A few days ago, I read Martin Scorsese’s interview reflecting on The Irishman and his career in general. A small tidbit in the interview was that he and frequent collaborator Robert De Niro had passed on adapting The Winter of Frankie Machine in the aughts. De Niro read it and liked it, almost as much as he did I Heard You Paint Houses, which was adapted into The Irishman.
The Irishman was one of the better movies I saw in 2019. I’m a big Martin Scorsese fan. When I read that they passed on another gangster novel to make this one, I figured I’d pick it up.
I’ve read several Don Winslow books and they’re fine. Just fine. I wanted to like The Power of the Dog more than I did but it was tough to appreciate Winslow’s mashup of the greatest hits in American drug war lore while the characters were underdeveloped. Death and Life of Bobby Z was a half-baked beach noir written by a Tarantino acolyte. The writing style of Savages was too cute for its own good.
But this one hits the spot: just right. It’s similar to other books Winslow has done but I think he has a better feel for the main character, Frank Machianno, aka “Frankie Machine.” He parcels out Frank’s backstory that makes him feel like a real human and not just a studio gangster. I felt invested in his journey as he tried to find out who was killing him.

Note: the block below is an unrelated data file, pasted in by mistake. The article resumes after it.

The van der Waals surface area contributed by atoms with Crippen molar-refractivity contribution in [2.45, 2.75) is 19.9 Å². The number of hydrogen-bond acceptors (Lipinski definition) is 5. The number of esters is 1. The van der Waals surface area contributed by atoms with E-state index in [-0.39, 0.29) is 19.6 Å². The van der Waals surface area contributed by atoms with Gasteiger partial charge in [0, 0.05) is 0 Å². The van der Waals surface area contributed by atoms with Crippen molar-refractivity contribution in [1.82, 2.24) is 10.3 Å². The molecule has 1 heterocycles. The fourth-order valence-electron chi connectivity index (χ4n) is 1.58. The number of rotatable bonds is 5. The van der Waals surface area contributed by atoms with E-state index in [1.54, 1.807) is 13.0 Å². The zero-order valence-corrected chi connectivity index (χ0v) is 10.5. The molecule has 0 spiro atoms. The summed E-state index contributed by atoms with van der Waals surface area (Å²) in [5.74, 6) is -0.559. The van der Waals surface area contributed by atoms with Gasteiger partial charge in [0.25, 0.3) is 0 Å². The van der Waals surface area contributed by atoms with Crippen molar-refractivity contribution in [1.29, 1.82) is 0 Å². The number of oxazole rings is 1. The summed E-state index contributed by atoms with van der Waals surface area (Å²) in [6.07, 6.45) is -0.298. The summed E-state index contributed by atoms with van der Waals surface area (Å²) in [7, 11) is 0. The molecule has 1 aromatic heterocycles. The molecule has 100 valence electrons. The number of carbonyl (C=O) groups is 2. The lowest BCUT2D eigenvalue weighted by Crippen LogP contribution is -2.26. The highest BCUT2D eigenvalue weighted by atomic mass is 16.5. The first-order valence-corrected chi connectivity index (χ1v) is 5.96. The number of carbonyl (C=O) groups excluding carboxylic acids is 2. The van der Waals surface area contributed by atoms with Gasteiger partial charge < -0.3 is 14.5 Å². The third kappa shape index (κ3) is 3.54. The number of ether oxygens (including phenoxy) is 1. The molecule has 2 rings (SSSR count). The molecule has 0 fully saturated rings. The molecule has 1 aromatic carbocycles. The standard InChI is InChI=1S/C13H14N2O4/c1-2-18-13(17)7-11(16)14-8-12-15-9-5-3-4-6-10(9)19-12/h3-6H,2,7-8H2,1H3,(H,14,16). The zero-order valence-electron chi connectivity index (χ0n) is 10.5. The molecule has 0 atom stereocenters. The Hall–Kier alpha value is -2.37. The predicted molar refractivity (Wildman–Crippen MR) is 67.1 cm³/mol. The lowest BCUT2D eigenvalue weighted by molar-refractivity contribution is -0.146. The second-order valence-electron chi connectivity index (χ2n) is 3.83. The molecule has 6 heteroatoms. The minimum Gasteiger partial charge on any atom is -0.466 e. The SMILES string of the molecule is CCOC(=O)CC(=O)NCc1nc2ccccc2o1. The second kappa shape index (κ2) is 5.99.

And if you liked The Irishman as I did, this is a good beach-based compendium. Winslow doesn’t glorify the mob, who were never really that powerful in California anyway. He doesn’t make it seem like Frank had a good life. Like the Frank character De Niro actually played: this is just something he did, for better and for worse. And now, at the end of his days, he has to reckon with it.
Some things work better than others. There’s an FBI angle that served no other purpose than plot advancement. The book’s treatment of women left a lot to be desired. And the ending. Oh, the ending. The less said, the better. But overall, this is a fun gangster novel written in a location that doesn’t often produce gangster tales about a man at the end of his rope staring down his past.